Being outdoors has many benefits to children’s wellbeing and development. It has a positive impact on mental health as the body increases production of the feel-good hormone serotonin and reduces production of the stress hormone cortisol. Being outdoors provides lots of opportunities for physical activity, which increases muscle strength, stamina and bone density as well as reducing obesity. The NHS recommends that children under 5 years have at least 3 hours of physical activity daily. One final benefit is that spending time outdoors can lead to improved sleep.
At the moment children do not have the option of visiting their local playpark so here are just a few ideas of what you might do together outdoors…
Scavenger Hunts turn any walk into an adventure! Look for signs of spring, shapes, things that are one chosen colour, numbers (in order), make up your own list or download one from online….
Explore nature in the garden Go on a minibeast hunt – look under stones, pots, logs, under plants for creepy crawlies. Use an old plastic container such as a yoghurt pot to put them in if you don’t have a bug box.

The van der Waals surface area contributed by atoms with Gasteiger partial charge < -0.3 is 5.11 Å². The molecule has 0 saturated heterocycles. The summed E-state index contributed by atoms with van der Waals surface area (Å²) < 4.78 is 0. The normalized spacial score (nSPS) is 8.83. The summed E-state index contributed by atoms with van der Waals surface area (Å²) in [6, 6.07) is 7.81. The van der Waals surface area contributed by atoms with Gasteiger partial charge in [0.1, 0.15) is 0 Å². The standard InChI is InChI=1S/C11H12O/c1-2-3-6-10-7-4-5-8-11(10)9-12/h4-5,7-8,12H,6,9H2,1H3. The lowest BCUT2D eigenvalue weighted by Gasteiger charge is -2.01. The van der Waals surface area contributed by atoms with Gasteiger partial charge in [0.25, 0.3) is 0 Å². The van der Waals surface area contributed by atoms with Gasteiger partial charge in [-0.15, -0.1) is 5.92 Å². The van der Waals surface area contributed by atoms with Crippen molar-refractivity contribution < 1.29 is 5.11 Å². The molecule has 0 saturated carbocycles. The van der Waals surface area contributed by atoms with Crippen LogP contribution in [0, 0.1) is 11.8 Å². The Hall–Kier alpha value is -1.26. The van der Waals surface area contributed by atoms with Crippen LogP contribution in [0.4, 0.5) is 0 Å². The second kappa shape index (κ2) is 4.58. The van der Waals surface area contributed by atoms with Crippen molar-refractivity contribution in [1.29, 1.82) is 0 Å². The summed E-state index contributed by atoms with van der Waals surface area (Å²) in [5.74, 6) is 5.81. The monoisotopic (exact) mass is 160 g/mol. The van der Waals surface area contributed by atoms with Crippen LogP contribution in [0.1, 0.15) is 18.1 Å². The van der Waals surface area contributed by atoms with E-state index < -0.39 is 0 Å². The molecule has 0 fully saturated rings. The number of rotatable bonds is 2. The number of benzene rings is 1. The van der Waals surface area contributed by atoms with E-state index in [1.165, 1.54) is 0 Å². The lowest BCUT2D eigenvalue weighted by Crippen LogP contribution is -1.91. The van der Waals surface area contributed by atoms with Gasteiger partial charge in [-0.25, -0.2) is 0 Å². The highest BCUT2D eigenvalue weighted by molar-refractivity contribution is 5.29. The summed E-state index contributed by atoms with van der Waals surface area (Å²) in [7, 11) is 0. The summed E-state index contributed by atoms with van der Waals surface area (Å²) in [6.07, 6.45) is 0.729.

Some other ideas can be found on these websites.
Gardening Even if you have no seeds to plant, it’s great exercise to help tidy up the garden by weeding and digging over the soil. You might find some minibeasts to investigate as you work.
Don’t forget to plant the sunflower seeds from your Family Learning Bag. You might try growing new plants from fruit and vegetables that you have been eating – apples, potatoes and peppers are good ones to try.
Family Sports Day Everyone likes a bit of competition!
Try some novelty races – ‘egg’ and spoon, balancing a beanbag (or rolled up pair of socks) on your head, penguin waddle (hold a ball between your knees), crab walking, wheelbarrow race, dressing up, shoe box slide (put empty shoe boxes on your feet)…
Make you own assault course – go under, over, along, up, down. Use whatever you have available – garden chairs, tables, slides, planks of wood, old sheets, skipping ropes. Time how long it takes for each person to complete.
Target games – who can get closest to the target? You could use a bucket as a target or make one on the ground. Throw balls, rolled up socks, wellies… Just make sure there is nothing breakable in the way.
Or you could make some skittles using tin cans or plastic bottles.
We hope you are inspired to have fun in the outdoors and don’t forget to share with us on Twitter @GlenwoodFC #Glenwoodlearningathome